A NASA satellite caught a glimpse of Tropical Storm Bret as it swirled over the Bahamas.
Tropical Storm Bret was born in the northwestern Bahamas and continues to strengthen. Bret is the second named storm (tropical storms and hurricanes receive names) to form in the Atlantic basin so far this season. Tropical Storm Arlene formed in the Gulf of Mexico in late June. The Geostationary Operational Environmental Satellite, called GOES-13, captured the imaged. GOES-13 provides continuous visible and infrared imagery of the eastern United States and Atlantic Ocean basin from its position in space. GOES satellites are operated by the U.S. National Oceanic and Atmospheric Administration. Before it was named Bret, the storm was called Tropical Depression 2, which formed at 5 p.m. EDT on July 17. At that time it had maximum sustained winds near 35 mph (56 kph) and was just 100 miles (161 kilometers) northwest of Great Abaco Island. The Abaco Islands are located in the northern Bahamas and are made up of the main islands of Great Abaco and Little Abaco with many smaller islands called "cays." On July 18 at 8 a.m. EDT, Tropical Depression 2 strengthened into Tropical Storm Bret. Maximum sustained winds were up to 50 mph (80 kph). At that time, Bret was just 65 miles (105 km) north-northwest of Great Abaco Island (and about 200 miles (322 km) off the eastern Florida coast), trudging along at 3 mph (5 kph) to the northeast. Minimum central pressure is 1001 millibars. A tropical storm warning is in effect for Grand Bahama Island and the Abaco Islands in the northwest Bahamas. As a result, the northwestern Bahamas are under the gun for the greatest impacts from Bret. Rainfall could reach between 2 and 4 inches (5 and 10 centimeters), while winds can reach tropical storm-force today. Those winds should diminish tonight as Bret pulls away. Beach goers will have stay away from the ocean as locally high surf conditions are expected along northern and western facing beaches today.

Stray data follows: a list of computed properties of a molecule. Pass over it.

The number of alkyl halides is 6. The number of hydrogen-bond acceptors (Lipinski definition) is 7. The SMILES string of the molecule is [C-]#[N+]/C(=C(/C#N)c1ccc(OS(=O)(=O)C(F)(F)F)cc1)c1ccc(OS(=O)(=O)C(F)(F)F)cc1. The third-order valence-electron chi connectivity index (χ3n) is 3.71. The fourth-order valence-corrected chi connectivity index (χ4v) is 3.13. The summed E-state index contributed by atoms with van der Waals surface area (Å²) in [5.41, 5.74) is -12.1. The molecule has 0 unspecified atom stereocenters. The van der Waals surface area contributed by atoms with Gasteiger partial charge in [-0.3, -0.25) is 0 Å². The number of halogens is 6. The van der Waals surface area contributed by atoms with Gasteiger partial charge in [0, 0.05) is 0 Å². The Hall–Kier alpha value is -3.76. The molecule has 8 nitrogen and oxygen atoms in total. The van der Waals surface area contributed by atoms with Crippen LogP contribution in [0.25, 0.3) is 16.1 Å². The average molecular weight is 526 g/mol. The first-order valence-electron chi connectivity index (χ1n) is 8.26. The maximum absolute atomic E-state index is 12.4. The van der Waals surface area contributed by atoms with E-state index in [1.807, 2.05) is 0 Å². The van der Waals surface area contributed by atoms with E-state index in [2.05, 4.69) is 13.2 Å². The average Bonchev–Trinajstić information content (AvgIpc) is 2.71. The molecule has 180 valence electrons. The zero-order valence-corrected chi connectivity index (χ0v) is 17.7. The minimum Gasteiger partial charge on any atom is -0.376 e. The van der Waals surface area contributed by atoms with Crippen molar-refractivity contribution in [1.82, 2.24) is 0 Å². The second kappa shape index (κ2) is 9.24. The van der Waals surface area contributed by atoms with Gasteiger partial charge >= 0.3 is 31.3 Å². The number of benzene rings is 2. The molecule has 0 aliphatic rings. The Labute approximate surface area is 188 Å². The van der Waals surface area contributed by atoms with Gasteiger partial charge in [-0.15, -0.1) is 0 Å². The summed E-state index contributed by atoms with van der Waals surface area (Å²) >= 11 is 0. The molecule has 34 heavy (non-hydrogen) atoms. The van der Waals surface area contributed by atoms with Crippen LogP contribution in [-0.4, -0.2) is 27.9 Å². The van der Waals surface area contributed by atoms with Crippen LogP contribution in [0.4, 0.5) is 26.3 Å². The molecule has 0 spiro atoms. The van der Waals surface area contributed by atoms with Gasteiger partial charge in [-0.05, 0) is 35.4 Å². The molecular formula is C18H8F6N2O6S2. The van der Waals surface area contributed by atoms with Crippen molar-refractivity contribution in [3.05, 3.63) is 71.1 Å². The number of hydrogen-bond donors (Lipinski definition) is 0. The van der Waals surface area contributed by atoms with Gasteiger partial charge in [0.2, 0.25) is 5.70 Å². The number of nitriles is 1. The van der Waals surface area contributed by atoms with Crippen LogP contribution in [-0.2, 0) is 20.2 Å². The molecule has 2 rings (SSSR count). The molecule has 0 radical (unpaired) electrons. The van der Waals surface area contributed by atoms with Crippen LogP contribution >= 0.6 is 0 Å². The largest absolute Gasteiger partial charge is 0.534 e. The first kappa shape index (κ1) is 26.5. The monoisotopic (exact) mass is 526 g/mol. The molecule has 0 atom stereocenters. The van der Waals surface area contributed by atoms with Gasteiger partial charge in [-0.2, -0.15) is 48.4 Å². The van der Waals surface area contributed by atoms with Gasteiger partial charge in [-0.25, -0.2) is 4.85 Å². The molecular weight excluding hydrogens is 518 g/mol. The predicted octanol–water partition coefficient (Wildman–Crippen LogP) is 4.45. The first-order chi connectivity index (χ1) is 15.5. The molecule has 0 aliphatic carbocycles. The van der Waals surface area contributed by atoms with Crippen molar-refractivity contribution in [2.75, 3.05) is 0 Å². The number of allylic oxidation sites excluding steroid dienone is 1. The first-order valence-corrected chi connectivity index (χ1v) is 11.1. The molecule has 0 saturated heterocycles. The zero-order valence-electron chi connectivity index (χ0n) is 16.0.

Despite the slow start, the 2011 Atlantic hurricane season has been predicted to be a doozy. The U.S. National Oceanic and Atmospheric Administration (NOAA) has predicted between six to 10 hurricanes, three to six major hurricanes (those with winds of 111 mph (179 kph) or higher) and 12 to 18 named storms.